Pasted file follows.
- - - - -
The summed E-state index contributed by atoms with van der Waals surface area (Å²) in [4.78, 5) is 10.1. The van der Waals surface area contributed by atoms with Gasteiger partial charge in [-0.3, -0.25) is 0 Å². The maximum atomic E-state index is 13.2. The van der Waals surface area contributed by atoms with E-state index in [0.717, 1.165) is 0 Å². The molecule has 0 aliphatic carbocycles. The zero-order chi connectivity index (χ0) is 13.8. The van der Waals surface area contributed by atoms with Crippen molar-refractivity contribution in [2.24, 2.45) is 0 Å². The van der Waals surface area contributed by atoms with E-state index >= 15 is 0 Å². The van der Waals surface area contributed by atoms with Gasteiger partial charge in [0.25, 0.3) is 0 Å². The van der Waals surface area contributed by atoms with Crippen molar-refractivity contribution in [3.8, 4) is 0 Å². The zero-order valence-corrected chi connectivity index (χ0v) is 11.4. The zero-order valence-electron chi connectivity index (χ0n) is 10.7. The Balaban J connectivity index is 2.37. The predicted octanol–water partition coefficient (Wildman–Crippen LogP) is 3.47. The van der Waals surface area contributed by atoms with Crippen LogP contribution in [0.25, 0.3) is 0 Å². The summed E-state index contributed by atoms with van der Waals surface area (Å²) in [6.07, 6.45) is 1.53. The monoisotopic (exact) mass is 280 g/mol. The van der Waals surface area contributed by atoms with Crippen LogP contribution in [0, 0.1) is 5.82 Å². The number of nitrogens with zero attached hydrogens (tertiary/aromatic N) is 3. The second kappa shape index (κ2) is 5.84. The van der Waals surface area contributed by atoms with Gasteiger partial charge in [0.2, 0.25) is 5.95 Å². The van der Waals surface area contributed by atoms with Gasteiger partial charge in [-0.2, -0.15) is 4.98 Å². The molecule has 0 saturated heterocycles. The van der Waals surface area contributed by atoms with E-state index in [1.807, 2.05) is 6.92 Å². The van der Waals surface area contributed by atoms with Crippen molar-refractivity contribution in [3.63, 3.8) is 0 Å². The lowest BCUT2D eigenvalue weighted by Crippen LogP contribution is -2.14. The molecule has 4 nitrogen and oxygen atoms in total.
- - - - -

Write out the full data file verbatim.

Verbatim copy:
The summed E-state index contributed by atoms with van der Waals surface area (Å²) in [4.78, 5) is 10.1. The van der Waals surface area contributed by atoms with Gasteiger partial charge in [-0.3, -0.25) is 0 Å². The maximum atomic E-state index is 13.2. The van der Waals surface area contributed by atoms with E-state index in [0.717, 1.165) is 0 Å². The molecule has 0 aliphatic carbocycles. The zero-order chi connectivity index (χ0) is 13.8. The van der Waals surface area contributed by atoms with Crippen molar-refractivity contribution in [2.24, 2.45) is 0 Å². The van der Waals surface area contributed by atoms with E-state index >= 15 is 0 Å². The van der Waals surface area contributed by atoms with Gasteiger partial charge in [0.25, 0.3) is 0 Å². The van der Waals surface area contributed by atoms with Crippen molar-refractivity contribution in [3.8, 4) is 0 Å². The zero-order valence-corrected chi connectivity index (χ0v) is 11.4. The zero-order valence-electron chi connectivity index (χ0n) is 10.7. The Balaban J connectivity index is 2.37. The predicted octanol–water partition coefficient (Wildman–Crippen LogP) is 3.47. The van der Waals surface area contributed by atoms with Crippen LogP contribution in [0.25, 0.3) is 0 Å². The summed E-state index contributed by atoms with van der Waals surface area (Å²) in [6.07, 6.45) is 1.53. The monoisotopic (exact) mass is 280 g/mol. The van der Waals surface area contributed by atoms with Crippen LogP contribution in [0, 0.1) is 5.82 Å². The number of nitrogens with zero attached hydrogens (tertiary/aromatic N) is 3. The second kappa shape index (κ2) is 5.84. The van der Waals surface area contributed by atoms with Gasteiger partial charge in [0.2, 0.25) is 5.95 Å². The van der Waals surface area contributed by atoms with Gasteiger partial charge in [-0.2, -0.15) is 4.98 Å². The molecule has 0 saturated heterocycles. The van der Waals surface area contributed by atoms with E-state index in [1.807, 2.05) is 6.92 Å². The van der Waals surface area contributed by atoms with Crippen molar-refractivity contribution in [3.63, 3.8) is 0 Å². The lowest BCUT2D eigenvalue weighted by Crippen LogP contribution is -2.14. The molecule has 4 nitrogen and oxygen atoms in total.